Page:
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Q and A with Terry Frei, Denver author of 'Oympic Affair' about Glenn Morris

June 8, 2013 Updated: June 8, 2013 at 4:20 pm

Terry Frei, a resident of Denver, has written several nonfiction sports books, including "Horns, Hogs and Nixon's Coming" an account of the 1969 Texas-Arkansas football game. He's the author of "Olympic Affair," a novel that examines the brief love affair between Olympic track athlete Glenn Morris, who grew up in Simla, and German propagandist Leni Riefenstahl. He talked earlier this month at a Denver coffee shop near his home.

Question: Is Glenn Morris remembered as much as he should be?

Answer: No, I don't think so. He was under the radar until the 1980s, when Leni Riefenstahl's memoir came out. For the most part, there are two elements for what he is renowned for: His affair with Leni, and his surprising obscurity given his accomplishments. I guess you can't be renowned for obscurity, but the underexposure given what he accomplished.

The addition of the revelation of his affair with Leni has perhaps shoved him back in the spotlight a little bit.

Q: Eleanor Holm, his co-star in "Tarzan's Revenge" described Morris as an uncomplicated farm boy. In your novel, you portray him as bookish and at least somewhat complicated. Why?

A: He was a student body president who was on one level not very sophisticated. But on another level, he was an intelligent guy. It's a mistake to put him too much on either level. He had touches of the farm, but it's a mistake if you try to oversimplify him. He was intelligent. He was complex and bookish in a sense that he wasn't just a kid from the farm. He still was an intelligent guy who became more of a charismatic leader type at CSU.

Q: Glenn never talked publicly about his relationship with Leni Riefenstahl? Is this because he was never asked? Or because he was ashamed?

A: I don't believe he was ever asked. It was probably a combination of the two. . But he told people. He told his brother. How did it never come out? It was different back then. I'm not sure he was ashamed as much as perhaps a little embarrassed.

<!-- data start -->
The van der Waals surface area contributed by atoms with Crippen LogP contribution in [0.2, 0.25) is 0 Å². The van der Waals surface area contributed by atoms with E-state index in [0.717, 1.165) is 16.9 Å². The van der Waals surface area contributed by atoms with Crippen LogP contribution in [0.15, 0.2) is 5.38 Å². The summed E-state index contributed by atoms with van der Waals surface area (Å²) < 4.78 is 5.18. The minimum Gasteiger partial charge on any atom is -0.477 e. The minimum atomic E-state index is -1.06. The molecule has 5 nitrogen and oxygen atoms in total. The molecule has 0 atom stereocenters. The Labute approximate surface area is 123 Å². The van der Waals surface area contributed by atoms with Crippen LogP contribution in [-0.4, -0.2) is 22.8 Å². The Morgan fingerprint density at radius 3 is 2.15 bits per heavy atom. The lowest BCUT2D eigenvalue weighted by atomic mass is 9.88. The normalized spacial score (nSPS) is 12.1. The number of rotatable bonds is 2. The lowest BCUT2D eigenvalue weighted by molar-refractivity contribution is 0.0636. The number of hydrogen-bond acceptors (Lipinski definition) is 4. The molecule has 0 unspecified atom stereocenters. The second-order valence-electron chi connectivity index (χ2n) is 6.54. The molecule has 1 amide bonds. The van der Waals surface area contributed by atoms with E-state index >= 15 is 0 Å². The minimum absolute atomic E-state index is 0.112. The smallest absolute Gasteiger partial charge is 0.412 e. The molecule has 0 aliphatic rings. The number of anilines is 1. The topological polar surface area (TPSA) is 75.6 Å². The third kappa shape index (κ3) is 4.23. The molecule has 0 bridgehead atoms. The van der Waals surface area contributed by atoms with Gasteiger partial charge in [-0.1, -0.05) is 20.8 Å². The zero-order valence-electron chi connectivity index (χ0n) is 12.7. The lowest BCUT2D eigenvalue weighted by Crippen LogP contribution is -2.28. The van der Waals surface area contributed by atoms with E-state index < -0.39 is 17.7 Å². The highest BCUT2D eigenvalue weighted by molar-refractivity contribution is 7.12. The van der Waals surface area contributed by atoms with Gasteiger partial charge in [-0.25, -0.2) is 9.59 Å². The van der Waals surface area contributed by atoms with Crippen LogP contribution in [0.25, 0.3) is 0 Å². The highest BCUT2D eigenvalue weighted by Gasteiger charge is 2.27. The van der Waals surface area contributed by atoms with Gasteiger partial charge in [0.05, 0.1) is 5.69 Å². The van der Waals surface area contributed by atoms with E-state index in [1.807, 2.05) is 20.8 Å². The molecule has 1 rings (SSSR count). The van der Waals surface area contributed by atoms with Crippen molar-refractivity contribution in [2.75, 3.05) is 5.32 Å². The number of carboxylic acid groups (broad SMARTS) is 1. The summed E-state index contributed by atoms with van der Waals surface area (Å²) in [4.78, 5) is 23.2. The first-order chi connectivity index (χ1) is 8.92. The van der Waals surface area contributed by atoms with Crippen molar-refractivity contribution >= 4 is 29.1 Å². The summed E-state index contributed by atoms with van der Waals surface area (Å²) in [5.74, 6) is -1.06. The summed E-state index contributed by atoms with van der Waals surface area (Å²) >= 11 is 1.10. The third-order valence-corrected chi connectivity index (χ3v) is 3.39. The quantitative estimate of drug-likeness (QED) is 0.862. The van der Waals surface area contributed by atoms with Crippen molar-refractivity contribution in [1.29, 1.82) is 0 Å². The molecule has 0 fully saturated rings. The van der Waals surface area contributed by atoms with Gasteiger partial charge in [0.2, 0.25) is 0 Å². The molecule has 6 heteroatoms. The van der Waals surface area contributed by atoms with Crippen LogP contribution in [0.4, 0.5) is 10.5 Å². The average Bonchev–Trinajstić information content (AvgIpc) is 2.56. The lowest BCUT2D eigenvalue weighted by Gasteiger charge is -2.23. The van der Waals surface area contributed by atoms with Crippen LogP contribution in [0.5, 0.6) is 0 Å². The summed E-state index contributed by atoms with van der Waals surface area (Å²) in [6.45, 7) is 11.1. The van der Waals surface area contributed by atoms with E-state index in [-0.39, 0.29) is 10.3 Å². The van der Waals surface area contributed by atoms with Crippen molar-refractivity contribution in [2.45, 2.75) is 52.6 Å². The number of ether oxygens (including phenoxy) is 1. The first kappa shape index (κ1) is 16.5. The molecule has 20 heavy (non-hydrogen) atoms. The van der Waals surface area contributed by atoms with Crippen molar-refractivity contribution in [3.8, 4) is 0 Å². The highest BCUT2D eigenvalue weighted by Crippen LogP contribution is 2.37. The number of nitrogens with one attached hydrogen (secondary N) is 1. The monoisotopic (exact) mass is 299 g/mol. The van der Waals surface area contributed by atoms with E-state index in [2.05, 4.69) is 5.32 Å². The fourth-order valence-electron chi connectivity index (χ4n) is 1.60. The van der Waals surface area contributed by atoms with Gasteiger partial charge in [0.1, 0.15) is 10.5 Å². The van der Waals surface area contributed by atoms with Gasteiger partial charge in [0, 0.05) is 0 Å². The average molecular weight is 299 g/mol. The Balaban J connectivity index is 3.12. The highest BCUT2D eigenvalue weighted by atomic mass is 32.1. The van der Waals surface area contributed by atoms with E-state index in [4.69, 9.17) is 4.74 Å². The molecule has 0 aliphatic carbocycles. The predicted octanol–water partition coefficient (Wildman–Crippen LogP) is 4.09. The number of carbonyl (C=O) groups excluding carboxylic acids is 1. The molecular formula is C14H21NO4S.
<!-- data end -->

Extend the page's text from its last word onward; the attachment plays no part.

Q: Embarrassed?

A: I think he felt he had been used. He was completely naive about the depth of Leni's involvement in the Nazi regime, the depth to which her work was used to advance the Nazi cause.

Q: Do you admire Morris?

A: I thought I understood him. That he was fallible, vulnerable, easily influenced and somewhat naive. We have this tendency to forget that whether it was the German people or the American athletes, and as close as we came to boycotting and as obviously horrific the Nazi regime was, neither Glenn Morris nor anyone else was completely understanding of the depths of the evil. In some ways our head was in the sand, but in some ways our eyes were wide open.

Q: This is a novel, based on truth. Describe how that process worked.

A: I did voluminous research and connected a lot of the dots, but this is not a biography. This is speculative. This involves my imagination and connecting dots and playing all the scenarios in my head. I don't pretend there are any footnotes to cite. I don't want to get caught up in trying to justify it as scholarship because it isn't. It's a story certainly based on truth and as true as I could possibly make it. And it's a fine line to walk and I grappled with all those issues on every page. I think I did the story justice, and I'm proud of it.

Q: Describe Leni Riefenstahl.

A: Exploitive, manipulative, chameleon-like, adaptive to anything she needed to be at any certain time. And pathological. I talk about Leni's truth and how exploitive she was. She could look you in the eye and lie and she would believe it. She was adaptive with currying favor with anybody. Was she a Nazi? No, not really, but she was whatever she needed to be.

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